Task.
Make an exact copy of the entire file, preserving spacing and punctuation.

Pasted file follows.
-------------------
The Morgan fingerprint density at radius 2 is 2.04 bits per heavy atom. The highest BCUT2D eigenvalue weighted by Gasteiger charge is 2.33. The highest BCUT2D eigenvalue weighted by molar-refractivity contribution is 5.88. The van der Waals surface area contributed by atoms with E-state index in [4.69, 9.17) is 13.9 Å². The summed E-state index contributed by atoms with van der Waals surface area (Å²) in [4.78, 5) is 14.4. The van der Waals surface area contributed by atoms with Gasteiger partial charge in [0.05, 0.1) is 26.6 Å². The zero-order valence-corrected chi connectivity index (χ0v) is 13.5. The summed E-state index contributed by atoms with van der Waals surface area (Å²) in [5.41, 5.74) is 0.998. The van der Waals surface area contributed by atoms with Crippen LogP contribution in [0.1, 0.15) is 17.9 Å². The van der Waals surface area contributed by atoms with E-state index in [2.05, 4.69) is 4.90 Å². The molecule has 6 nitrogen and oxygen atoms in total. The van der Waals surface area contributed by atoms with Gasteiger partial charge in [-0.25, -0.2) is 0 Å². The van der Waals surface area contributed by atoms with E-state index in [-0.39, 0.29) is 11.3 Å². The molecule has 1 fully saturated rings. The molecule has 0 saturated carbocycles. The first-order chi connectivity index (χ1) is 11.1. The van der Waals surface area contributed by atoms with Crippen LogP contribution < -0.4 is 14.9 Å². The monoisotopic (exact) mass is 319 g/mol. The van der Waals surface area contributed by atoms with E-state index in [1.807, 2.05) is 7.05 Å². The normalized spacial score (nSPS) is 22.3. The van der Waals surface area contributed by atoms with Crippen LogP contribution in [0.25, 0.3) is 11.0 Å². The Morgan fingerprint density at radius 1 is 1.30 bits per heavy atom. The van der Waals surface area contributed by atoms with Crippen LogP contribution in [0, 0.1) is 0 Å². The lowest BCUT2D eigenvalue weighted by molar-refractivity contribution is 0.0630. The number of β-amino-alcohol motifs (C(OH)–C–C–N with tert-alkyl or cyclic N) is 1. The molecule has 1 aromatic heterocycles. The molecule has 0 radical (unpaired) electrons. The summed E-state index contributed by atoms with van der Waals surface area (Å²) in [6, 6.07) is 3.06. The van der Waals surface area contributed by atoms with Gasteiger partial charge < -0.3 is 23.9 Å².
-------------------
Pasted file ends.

The Morgan fingerprint density at radius 2 is 2.04 bits per heavy atom. The highest BCUT2D eigenvalue weighted by Gasteiger charge is 2.33. The highest BCUT2D eigenvalue weighted by molar-refractivity contribution is 5.88. The van der Waals surface area contributed by atoms with E-state index in [4.69, 9.17) is 13.9 Å². The summed E-state index contributed by atoms with van der Waals surface area (Å²) in [4.78, 5) is 14.4. The van der Waals surface area contributed by atoms with Gasteiger partial charge in [0.05, 0.1) is 26.6 Å². The zero-order valence-corrected chi connectivity index (χ0v) is 13.5. The summed E-state index contributed by atoms with van der Waals surface area (Å²) in [5.41, 5.74) is 0.998. The van der Waals surface area contributed by atoms with Crippen LogP contribution in [0.1, 0.15) is 17.9 Å². The van der Waals surface area contributed by atoms with E-state index in [2.05, 4.69) is 4.90 Å². The molecule has 6 nitrogen and oxygen atoms in total. The van der Waals surface area contributed by atoms with Gasteiger partial charge in [-0.25, -0.2) is 0 Å². The van der Waals surface area contributed by atoms with E-state index in [-0.39, 0.29) is 11.3 Å². The molecule has 1 fully saturated rings. The molecule has 0 saturated carbocycles. The first-order chi connectivity index (χ1) is 11.1. The van der Waals surface area contributed by atoms with Crippen LogP contribution < -0.4 is 14.9 Å². The monoisotopic (exact) mass is 319 g/mol. The van der Waals surface area contributed by atoms with E-state index in [1.807, 2.05) is 7.05 Å². The normalized spacial score (nSPS) is 22.3. The van der Waals surface area contributed by atoms with Crippen LogP contribution in [0.25, 0.3) is 11.0 Å². The Morgan fingerprint density at radius 1 is 1.30 bits per heavy atom. The van der Waals surface area contributed by atoms with Crippen LogP contribution in [0, 0.1) is 0 Å². The lowest BCUT2D eigenvalue weighted by molar-refractivity contribution is 0.0630. The number of β-amino-alcohol motifs (C(OH)–C–C–N with tert-alkyl or cyclic N) is 1. The molecule has 1 aromatic heterocycles. The molecule has 0 radical (unpaired) electrons. The summed E-state index contributed by atoms with van der Waals surface area (Å²) in [6, 6.07) is 3.06. The van der Waals surface area contributed by atoms with Gasteiger partial charge < -0.3 is 23.9 Å².